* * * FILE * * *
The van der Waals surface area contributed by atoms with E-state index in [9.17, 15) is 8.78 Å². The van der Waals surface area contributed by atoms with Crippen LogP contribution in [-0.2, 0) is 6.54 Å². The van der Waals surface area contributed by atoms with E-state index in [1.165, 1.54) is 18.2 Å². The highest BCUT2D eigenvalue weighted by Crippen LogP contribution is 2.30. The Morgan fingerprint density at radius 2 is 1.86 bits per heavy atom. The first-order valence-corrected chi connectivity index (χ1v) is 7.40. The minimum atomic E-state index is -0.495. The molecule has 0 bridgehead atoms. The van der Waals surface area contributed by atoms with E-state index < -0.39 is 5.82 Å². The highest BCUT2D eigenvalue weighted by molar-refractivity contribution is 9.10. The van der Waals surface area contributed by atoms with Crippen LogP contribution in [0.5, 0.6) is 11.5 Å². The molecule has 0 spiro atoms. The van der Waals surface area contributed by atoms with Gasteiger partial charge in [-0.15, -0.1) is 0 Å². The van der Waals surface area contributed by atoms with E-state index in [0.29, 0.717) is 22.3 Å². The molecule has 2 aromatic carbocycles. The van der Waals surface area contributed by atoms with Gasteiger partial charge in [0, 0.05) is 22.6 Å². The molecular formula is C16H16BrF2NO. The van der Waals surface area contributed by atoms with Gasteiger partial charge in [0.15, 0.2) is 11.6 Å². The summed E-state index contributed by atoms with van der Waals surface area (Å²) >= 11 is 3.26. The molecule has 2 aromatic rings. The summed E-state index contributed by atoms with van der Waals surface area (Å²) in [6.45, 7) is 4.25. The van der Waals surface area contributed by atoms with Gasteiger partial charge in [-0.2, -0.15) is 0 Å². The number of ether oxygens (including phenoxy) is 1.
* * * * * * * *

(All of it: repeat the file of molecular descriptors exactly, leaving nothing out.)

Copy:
The van der Waals surface area contributed by atoms with E-state index in [9.17, 15) is 8.78 Å². The van der Waals surface area contributed by atoms with Crippen LogP contribution in [-0.2, 0) is 6.54 Å². The van der Waals surface area contributed by atoms with E-state index in [1.165, 1.54) is 18.2 Å². The highest BCUT2D eigenvalue weighted by Crippen LogP contribution is 2.30. The Morgan fingerprint density at radius 2 is 1.86 bits per heavy atom. The first-order valence-corrected chi connectivity index (χ1v) is 7.40. The minimum atomic E-state index is -0.495. The molecule has 0 bridgehead atoms. The van der Waals surface area contributed by atoms with E-state index < -0.39 is 5.82 Å². The highest BCUT2D eigenvalue weighted by molar-refractivity contribution is 9.10. The van der Waals surface area contributed by atoms with Crippen LogP contribution in [0.5, 0.6) is 11.5 Å². The molecule has 0 spiro atoms. The van der Waals surface area contributed by atoms with Gasteiger partial charge in [-0.15, -0.1) is 0 Å². The van der Waals surface area contributed by atoms with E-state index in [0.29, 0.717) is 22.3 Å². The molecule has 2 aromatic carbocycles. The van der Waals surface area contributed by atoms with Gasteiger partial charge in [0, 0.05) is 22.6 Å². The molecular formula is C16H16BrF2NO. The van der Waals surface area contributed by atoms with Gasteiger partial charge in [0.15, 0.2) is 11.6 Å². The summed E-state index contributed by atoms with van der Waals surface area (Å²) >= 11 is 3.26. The molecule has 2 aromatic rings. The summed E-state index contributed by atoms with van der Waals surface area (Å²) in [6.45, 7) is 4.25. The van der Waals surface area contributed by atoms with Gasteiger partial charge in [-0.2, -0.15) is 0 Å². The number of ether oxygens (including phenoxy) is 1.